Standing orders for the conduct of the annual business meetings 2009
These Standing Orders are proposed for adoption by the Assembly at the start of the Annual Business Meetings.
They may be suspended temporarily only on the proposal of the chairperson and by a two-thirds majority of those present and voting.
The meetings will normally be moderated by the President.
1. Voting members at the annual business meetings
1.1 As defined in the GA Constitution, the voting members of the Assembly at the Annual Business Meetings are:
a. appointed delegates of Congregations, Regional Associations and Affiliated Societies.
b. full individual members [i.e. ministers, lay pastors, lay leaders on the appropriate Roll; Honorary Members; Honorary GA Officers and members of the Executive Committee].
1.2 A voting card will be issued to each person entitled to vote and the signed card must be shown when voting.
1.3 Associate members are not entitled to vote at the Annual Business Meetings.
2.1 Conditions for accepting motions for debate at Annual Meetings as defined in the GA Constitution
2.1.1 Motions may be submitted:
a. by Congregations, Regional Associations or Affiliated Societies on condition that they are supported by a majority of their governing bodies.
b. by at least twelve individual Full Members of the Assembly [i.e. as listed in 1.1.B] who have endorsed the motion.
c. by the Executive Committee on its own authority.
2.1.2 Motions shall be given to the Executive Committee:
a. in writing,
b. with the names of a proposer and a seconder,
c. at least fifty-six days before the first day of the annual meeting.
2.1.3 Motions on matters of United Kingdom law or public policy should, where appropriate, take into account the separate legal provisions of Scotland, Wales and Northern Ireland.
2.1.4 Motions should be accompanied by a background paper
2.2 The Executive Committee shall give members [of the Assembly] at least thirty days' notice of any motions, either by circular or by advertisement or by other reasonable means.
2.3 The Steering Committee has authority:
2.3.1 to help proposers and seconders write their motions in a manner most helpful to consideration;
2.3.2 to propose amalgamation of similar motions;
2.3.3 to facilitate the acceptance of helpful and clarifying amendments;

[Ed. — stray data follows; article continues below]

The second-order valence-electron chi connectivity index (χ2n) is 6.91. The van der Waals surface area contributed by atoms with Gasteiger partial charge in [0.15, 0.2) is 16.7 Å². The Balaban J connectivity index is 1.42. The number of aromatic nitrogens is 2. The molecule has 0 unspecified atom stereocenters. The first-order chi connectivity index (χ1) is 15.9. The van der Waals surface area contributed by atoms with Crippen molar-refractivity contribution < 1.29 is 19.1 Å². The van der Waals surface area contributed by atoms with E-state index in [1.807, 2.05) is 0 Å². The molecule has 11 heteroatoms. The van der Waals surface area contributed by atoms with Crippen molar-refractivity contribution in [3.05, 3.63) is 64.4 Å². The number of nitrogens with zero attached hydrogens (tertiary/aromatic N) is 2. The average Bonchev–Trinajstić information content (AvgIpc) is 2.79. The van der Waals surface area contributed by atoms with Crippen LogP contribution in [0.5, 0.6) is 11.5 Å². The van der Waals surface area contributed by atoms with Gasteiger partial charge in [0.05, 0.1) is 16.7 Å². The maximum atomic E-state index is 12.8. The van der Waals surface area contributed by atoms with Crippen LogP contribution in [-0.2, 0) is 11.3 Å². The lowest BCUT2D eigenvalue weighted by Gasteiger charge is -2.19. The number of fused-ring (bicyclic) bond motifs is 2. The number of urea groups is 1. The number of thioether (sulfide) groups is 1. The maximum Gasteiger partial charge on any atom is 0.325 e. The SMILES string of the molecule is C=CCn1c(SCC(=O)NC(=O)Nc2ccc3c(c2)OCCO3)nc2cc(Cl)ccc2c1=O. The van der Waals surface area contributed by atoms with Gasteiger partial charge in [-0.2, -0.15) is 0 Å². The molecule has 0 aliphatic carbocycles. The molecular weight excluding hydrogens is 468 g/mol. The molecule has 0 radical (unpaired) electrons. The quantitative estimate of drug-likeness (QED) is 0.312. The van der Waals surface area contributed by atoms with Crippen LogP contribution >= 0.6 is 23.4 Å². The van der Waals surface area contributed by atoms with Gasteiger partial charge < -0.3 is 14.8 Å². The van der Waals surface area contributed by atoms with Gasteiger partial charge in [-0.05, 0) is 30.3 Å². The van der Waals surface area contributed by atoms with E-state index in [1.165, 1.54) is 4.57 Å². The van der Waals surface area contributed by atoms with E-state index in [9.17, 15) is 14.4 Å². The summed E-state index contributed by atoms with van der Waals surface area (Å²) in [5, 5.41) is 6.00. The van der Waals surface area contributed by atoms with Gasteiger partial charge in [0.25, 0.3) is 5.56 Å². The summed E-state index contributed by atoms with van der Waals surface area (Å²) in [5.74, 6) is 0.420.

2.3.4 to arrange a Motions Workshop in advance of the meeting.
2.4 Once a motion has been proposed and seconded it belongs to the meeting.
2.5 Emergency Motions
2.5.1 Emergency motions are about issues of public concern which have arisen since the announced closure date for the acceptance of motions.
2.5.2 They must be submitted:
- at the earliest opportunity,
- in writing,
- with the names of a proposer and of a seconder who must be voting members,
- to the Chief Executive either before the meetings or at the earliest possible time during the meetings.
2.5.3 The President will seek permission from the meeting, without prior discussion, to admit an emergency motion to the agenda. A two thirds majority of those present and voting is required.
2.6 Ordinary and/or emergency motions may not be used either to rescind a resolution already passed at the same Annual Meeting or to reintroduce the issue of a defeated motion with a new motion having the same effect.
3.1 The following people may speak:
- voting delegates from Congregations, Regional Associations, and Affiliated Societies
- voting full individual members [i.e.as listed in 1.1. B ]
- Associate members
Permission to speak for anyone not constitutionally entitled to do so may be granted only by the President.
- Speakers should give their names and the capacity in which they speak.
- Speakers are encouraged to notify the Chief Executive of their intention to speak and should indicate, if possible, whether they will be speaking for or against a particular motion or making neutral comment. The decision to call any speaker rests with the President.
- No member shall speak more than once on any motion without the consent of the Assembly; however the proposer of a motion (but not the proposer of an amendment) may reply immediately before the vote is taken.
3.3 Length of speeches
- Proposer and seconder of a motion have 8 minutes between them.
- All other speeches, including the Proposer's reply, 3 minutes
- but the Assembly, by a majority of those present and voting, may allow an extension in any particular case.
4. Amendments to Motions